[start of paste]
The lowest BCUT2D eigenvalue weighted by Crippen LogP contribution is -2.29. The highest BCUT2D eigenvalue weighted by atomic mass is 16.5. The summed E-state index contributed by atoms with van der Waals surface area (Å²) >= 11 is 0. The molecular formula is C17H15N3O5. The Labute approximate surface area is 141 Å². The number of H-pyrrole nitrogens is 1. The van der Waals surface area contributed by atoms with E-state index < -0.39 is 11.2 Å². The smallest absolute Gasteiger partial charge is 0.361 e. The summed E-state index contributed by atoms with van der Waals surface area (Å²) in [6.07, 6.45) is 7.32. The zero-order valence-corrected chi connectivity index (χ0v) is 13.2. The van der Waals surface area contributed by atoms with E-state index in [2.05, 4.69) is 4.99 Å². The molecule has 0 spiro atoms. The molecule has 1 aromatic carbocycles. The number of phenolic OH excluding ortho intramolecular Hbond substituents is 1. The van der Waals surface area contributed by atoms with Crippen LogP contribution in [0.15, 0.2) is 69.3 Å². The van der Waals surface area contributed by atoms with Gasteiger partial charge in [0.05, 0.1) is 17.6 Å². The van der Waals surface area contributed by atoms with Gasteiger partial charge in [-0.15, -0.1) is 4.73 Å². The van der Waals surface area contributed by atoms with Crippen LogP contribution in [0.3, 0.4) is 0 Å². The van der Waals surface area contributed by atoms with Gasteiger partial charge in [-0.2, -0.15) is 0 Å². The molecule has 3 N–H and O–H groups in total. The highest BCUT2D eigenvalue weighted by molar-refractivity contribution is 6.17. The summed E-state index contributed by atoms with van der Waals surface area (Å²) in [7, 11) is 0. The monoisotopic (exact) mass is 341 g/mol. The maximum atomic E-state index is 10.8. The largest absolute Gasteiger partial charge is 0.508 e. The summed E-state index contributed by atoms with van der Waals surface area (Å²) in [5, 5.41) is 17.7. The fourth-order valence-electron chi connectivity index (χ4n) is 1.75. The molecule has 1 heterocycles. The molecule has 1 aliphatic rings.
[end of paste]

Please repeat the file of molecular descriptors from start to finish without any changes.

The lowest BCUT2D eigenvalue weighted by Crippen LogP contribution is -2.29. The highest BCUT2D eigenvalue weighted by atomic mass is 16.5. The summed E-state index contributed by atoms with van der Waals surface area (Å²) >= 11 is 0. The molecular formula is C17H15N3O5. The Labute approximate surface area is 141 Å². The number of H-pyrrole nitrogens is 1. The van der Waals surface area contributed by atoms with E-state index < -0.39 is 11.2 Å². The smallest absolute Gasteiger partial charge is 0.361 e. The summed E-state index contributed by atoms with van der Waals surface area (Å²) in [6.07, 6.45) is 7.32. The zero-order valence-corrected chi connectivity index (χ0v) is 13.2. The van der Waals surface area contributed by atoms with E-state index in [2.05, 4.69) is 4.99 Å². The molecule has 0 spiro atoms. The molecule has 1 aromatic carbocycles. The number of phenolic OH excluding ortho intramolecular Hbond substituents is 1. The van der Waals surface area contributed by atoms with Crippen LogP contribution in [0.15, 0.2) is 69.3 Å². The van der Waals surface area contributed by atoms with Gasteiger partial charge in [0.05, 0.1) is 17.6 Å². The van der Waals surface area contributed by atoms with Gasteiger partial charge in [-0.15, -0.1) is 4.73 Å². The van der Waals surface area contributed by atoms with Crippen LogP contribution in [0.3, 0.4) is 0 Å². The van der Waals surface area contributed by atoms with Gasteiger partial charge in [-0.2, -0.15) is 0 Å². The molecule has 3 N–H and O–H groups in total. The highest BCUT2D eigenvalue weighted by molar-refractivity contribution is 6.17. The summed E-state index contributed by atoms with van der Waals surface area (Å²) in [7, 11) is 0. The monoisotopic (exact) mass is 341 g/mol. The maximum atomic E-state index is 10.8. The largest absolute Gasteiger partial charge is 0.508 e. The summed E-state index contributed by atoms with van der Waals surface area (Å²) in [5, 5.41) is 17.7. The fourth-order valence-electron chi connectivity index (χ4n) is 1.75. The molecule has 1 heterocycles. The molecule has 1 aliphatic rings.